You do NOT need physical access to the car to hack it. See https://www.youtube.com/watch?v=MK0SrxBC1xs This is a hack of last year, so i hope that the demonstrated security hole has been fixed in the mean time.
What is worse is that the documentation for adding both physical keyfob (aka marrying them) and remote access keys (think license keys) are widely publicly available and the procedures are ridiculously easy. They are even demonstrated on youtube, talk about making it easy for potential thieves.
And one of the procedures for adding a new physical keyfob to the pool of stored authorized keys only takes about 3 seconds. After which you simply can lock the car and then unlock it with the newly married key, after which the alarm will shut off because you have unlocked the car with a valid key; and off you go - with the car.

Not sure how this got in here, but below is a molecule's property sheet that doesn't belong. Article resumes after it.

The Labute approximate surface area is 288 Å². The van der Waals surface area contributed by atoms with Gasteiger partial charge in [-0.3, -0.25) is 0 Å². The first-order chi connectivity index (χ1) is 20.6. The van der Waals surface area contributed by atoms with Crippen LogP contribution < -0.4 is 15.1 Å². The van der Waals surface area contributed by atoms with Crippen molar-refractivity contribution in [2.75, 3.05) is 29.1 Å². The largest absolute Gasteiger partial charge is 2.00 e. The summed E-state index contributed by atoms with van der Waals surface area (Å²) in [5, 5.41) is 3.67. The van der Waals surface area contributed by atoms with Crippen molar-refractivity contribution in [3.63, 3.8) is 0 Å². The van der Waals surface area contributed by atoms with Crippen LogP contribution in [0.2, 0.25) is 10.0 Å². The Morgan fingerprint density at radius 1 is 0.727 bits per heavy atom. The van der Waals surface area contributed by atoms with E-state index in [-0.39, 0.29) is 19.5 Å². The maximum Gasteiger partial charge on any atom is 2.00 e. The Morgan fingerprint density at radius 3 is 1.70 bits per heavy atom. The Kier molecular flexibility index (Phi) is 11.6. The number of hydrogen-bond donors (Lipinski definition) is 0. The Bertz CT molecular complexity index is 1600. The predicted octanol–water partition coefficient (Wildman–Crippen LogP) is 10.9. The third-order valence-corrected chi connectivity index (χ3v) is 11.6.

Does anyone believe the police will be called for a car of which the alarm has been sounding for such a short period? Even the owner or the neighbours will probably think it was just a false alarm.
And even when the bugs in the security system are reported, the reaction is not to fix it, but to bury the existance of it: http://www.dailymail.co.uk/sciencetech/article-3201564/Hackers-reveal-flaw-100-cars-kept-secret-Volkwagen-TWO-YEARS-Bug-used-unlock-Kia-Lamborghini.html
Even when they 'fix' it, it is only implemented in the newly build models and never retrofitted in the already sold cars. If those cars are stolen, to bad for their owners. The manufacturers / car salesmen have your money and they are not going to spend a single cent of it to prevent your car from getting stolen because they made a faulty / vulnerable product in the past.